Costa Rica

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New books by Peace Corps writers | March — April 2024
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FALLOUT: NEAR-FUTURE SCIENCE FICTION ROMANCE by Jon Kohl (Costa Rica)
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Joel Rubin (Costa Rico) running for Congress from Maryland
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Julie Balzano (Costa Rica) leaves Miami for Colombia
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PCVs — 60 Years in Costa Rica
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The Volunteer Who Discovered the First Area of Human Occupation in Costa Rica
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Joel Rubin (Costa Rica) to run for Congress in Maryland
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The Costa Rican Humanitarian Foundation | Gail Nystrum (Costa Rica)
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Review | SORRY, NO ENGLISH by Craig Storti (Morocco)
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The Volunteer Who Became America’s Premier Sports Writer — Arnold Hano (Costa Rica)
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Review — THE LAST OF HIS MIND by John Thorndike (El Salvador)
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Review — MY SADDEST PLEASURES by Mark Walker (Guatemala)
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Review — STREETS OF GOLFITO by Jim LaBate (Costa Rica)
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Another RPCV Runs for Congress: Joel Rubin (Costa Rica (1994-96)
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Bob McCord (Costa Rica 1986-88) Poem "NEMO"

New books by Peace Corps writers | March — April 2024

To purchase any of these books from Amazon.com — CLICK on the book cover, the bold book title, or the publishing format you would like — and Peace Corps Worldwide, an Amazon Associate, will receive a small remittance from your purchase that will help support the site and the annual Peace Corps Writers awards. We include a brief description for each of the books listed here in hopes of encouraging readers  to order a book and/or  to VOLUNTEER TO REVIEW IT.  See a book you’d like to review for Peace Corps Worldwide? Send a note to Marian at marian@haleybeil.com, and she will send you a free copy along with a few instructions. P.S. In addition to the books listed below, I have on my shelf a number of other books whose authors would love for you to review. Go to Books Available for Review to see what is on that shelf. PLEASE, PLEASE  join in our Third . . .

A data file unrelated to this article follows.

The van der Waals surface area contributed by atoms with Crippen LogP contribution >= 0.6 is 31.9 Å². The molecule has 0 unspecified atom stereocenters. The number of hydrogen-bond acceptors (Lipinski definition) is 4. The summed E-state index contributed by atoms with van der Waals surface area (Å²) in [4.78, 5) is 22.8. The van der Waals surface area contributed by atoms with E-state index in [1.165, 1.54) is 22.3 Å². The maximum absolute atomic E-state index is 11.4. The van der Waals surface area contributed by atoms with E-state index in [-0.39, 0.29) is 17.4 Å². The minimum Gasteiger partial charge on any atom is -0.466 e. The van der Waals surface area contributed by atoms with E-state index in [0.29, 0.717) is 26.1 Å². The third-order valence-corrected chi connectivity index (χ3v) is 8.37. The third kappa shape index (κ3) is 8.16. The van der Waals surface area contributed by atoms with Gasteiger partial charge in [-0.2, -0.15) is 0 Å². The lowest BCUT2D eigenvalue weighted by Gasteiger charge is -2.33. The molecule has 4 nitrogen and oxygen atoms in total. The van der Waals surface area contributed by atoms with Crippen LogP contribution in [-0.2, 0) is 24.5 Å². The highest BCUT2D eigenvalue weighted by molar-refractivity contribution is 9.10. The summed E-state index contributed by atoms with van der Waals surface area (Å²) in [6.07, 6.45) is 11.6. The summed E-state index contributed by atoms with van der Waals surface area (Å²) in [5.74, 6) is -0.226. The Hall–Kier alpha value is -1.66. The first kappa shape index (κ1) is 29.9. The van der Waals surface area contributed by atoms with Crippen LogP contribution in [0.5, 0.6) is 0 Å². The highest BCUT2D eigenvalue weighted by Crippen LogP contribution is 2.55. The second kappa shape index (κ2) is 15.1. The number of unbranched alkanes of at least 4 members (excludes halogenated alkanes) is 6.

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FALLOUT: NEAR-FUTURE SCIENCE FICTION ROMANCE by Jon Kohl (Costa Rica)

  Fallout: Near-future Science Fiction Romance by Jon Kohl (Costa Rica 1993-95) & Kimberly K Comeau Independently published 199 pages April 2024 $2.99 (Kindle)   In Fallout American cities have been suffering increased domestic terrorism. Harry Longmeadow tries to ensure his own personal security from rising urban terrorism by fleeing Philadelphia and building a subterranean fallout shelter in the forests of north central Pennsylvania; but it’s his own insecurity, which he cannot flee, that nearly lands him in jail for homicide that he did not commit. • • • Jon Kohl is the founding executive director of the PUP Global Heritage Consortium whose mission is to support communities in their management and conservation of natural-cultural heritage from a holistic focus. This non-profit global network uses Jon’s book, co-written with Dr. Stephen McCool as its philosophical background. Jon Kohl has been writing his whole life, starting in fifth grade when he scored the . . .

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Joel Rubin (Costa Rico) running for Congress from Maryland

Hi, let me introduce myself.   I’m Joel Rubin. I’m running as a Democrat for Congress to represent Maryland’s 6th District, and I’m here to connect with folks and the grassroots. I began my career as a Peace Corps volunteer and have been on the frontlines, from combating climate change to advocating for women’s rights to fighting antisemitism. I served as Deputy Assistant Secretary of State under President Obama. I served in municipal government, including as Vice Mayor of Chevy Chase, MD. I served as executive director of the American Jewish Congress.